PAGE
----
(By: Angela McLean)
The 27 Club has been called everything from a cultural phenomenon to a tragic coincidence to a downright curse on some of the world’s most popular musicians, artists and actors. Amy Winehouse, Jimi Hendrix and Kurt Cobain are among the club’s “members,” all having died at the young age of 27.
For Toronto-based artist Abriella Sammy, who has spent years studying the “club,” turning 27 this month presented a unique set of fears.
“It feels like you’re getting really old and you’re supposed to figure out where you are in life and [until recently] I didn’t know where I was or what I wanted to do,” she said.
That changed in January. As a sort of New Year’s resolution, Sammy decided she was going to make 2018 her year and push her art into the public sphere, starting with her take on the 27 Club.
The exhibit, aptly named The 27 Club, was put on display at the Thompson Hotel Lobby Bar on Friday, April 6 – Sammy’s 27th birthday.
“I was like OK, how am I going to do this, why would I do it, how am I going to get people out. I thought, instead of going out for drinks on my birthday, I’m going to do this event and then get friends and family, which is who I want to be around when I’m revealing my art for the first time, as well as some other people in the city to come out and it’s all come together,” she said.
Sammy gave her artistic treatment to five of the 27 Club’s most iconic figures – Jimi Hendrix, Jim Morrison, Jean-Michel Basquiat, Kurt Cobain and Amy Winehouse. As a sixth addition, Sammy included an abstract self-portrait.
Stylistically, Sammy is a fan of the resin arts. It’s a unique medium that can only be controlled to a certain extent.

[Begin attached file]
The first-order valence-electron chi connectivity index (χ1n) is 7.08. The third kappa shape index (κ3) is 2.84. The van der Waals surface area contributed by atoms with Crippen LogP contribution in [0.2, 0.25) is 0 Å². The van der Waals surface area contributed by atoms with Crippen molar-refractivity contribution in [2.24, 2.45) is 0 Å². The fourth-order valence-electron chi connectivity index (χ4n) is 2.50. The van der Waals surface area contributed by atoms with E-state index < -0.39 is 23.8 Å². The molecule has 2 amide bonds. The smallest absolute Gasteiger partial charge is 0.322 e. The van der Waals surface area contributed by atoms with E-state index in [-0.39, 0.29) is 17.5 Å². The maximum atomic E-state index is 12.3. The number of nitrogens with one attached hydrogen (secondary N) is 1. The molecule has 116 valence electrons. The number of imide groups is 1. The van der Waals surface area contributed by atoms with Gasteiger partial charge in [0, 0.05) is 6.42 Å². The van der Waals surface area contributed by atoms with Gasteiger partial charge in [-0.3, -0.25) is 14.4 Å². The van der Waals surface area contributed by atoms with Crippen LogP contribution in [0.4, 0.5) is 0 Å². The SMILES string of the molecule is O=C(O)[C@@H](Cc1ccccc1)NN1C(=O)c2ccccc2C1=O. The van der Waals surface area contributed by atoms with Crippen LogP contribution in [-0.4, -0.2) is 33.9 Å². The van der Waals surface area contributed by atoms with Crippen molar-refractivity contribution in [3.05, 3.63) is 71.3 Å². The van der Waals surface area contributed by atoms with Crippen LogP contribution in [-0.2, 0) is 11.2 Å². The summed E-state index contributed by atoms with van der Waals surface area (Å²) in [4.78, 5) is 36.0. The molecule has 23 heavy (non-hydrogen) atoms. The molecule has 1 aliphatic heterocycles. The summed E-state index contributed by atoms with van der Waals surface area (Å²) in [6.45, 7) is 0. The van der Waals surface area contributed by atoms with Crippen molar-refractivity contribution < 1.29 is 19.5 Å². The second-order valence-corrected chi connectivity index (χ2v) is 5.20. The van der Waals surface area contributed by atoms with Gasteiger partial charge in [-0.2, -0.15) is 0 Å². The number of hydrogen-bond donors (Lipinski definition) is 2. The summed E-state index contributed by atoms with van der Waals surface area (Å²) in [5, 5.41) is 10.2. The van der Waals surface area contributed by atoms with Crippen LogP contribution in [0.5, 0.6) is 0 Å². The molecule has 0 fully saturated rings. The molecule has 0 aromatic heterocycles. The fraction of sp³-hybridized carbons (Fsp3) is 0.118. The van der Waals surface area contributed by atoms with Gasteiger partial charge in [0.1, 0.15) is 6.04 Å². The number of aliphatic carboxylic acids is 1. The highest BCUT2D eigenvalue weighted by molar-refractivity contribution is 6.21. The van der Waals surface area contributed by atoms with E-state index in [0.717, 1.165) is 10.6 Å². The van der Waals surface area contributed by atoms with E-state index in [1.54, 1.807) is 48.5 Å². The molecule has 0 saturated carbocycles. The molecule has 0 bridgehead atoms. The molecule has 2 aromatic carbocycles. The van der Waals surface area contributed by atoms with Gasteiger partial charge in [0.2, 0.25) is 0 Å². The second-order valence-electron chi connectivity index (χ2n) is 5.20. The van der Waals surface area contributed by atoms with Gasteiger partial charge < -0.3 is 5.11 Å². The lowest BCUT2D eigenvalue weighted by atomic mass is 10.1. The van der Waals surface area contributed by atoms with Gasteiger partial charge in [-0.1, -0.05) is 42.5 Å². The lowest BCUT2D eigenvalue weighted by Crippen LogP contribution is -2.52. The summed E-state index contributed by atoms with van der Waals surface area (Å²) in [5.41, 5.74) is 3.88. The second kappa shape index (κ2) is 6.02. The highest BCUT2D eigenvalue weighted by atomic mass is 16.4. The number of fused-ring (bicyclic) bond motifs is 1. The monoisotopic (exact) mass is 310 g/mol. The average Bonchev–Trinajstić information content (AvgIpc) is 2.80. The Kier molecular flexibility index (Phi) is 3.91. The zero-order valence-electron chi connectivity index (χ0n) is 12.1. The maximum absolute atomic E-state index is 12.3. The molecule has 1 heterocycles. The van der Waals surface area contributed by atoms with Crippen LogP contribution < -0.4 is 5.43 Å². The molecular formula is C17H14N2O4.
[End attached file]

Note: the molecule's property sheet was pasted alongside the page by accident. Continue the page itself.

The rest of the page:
“When you pour it you can kind of control the colours and the movement, but once it’s down it does its own thing and reacts chemically to the other things that are in it,” Sammy said.
You can look at each piece from multiple angles and get a different perspective each time.
“I felt like in a way this medium was a good correlation to these artists,” Sammy said. “They were free spirits, tapping into things that had never been done before. In the same way, I want people to look at this art and say, wow, this is something I haven’t seen before and I want to know more.”
Sammy’s portrait of Amy Winehouse and her self-portrait seemed to capture much of the attention at Friday’s event, but she felt a special connection to her representation of American artist Jean-Michel Basquiat.
“It’s the only one that isn’t actually a portrait. I changed direction and instead of doing his face, I did his three-pointed crown, which is kind of like his logo and signature,” she said. “It was the piece that I started with because I thought I would be able to finish it the fastest. I thought I would just do one layer and be done with it and then it turned into something completely different with six or seven layers and I feel like I grew a lot through that one piece.”
Sammy’s road to 27 has had its share of twists and turns. After dropping out of Queen’s University’s fine arts program, she lost touch with art. What she had hoped would be the start of her career ended up making her question her passion all together.
Just over a year later, Sammy picked up her paint brush again and joined the art history program at the University of Toronto. She said the program gave her a great foundation of knowledge and helped her find herself as an artist. The 27 Club is proof of that.
“27 was where these artists’ careers ended and 27 is where mine is beginning.”
(Header photo: Sheraz Khan/Fusion Beauty & Photography Studio)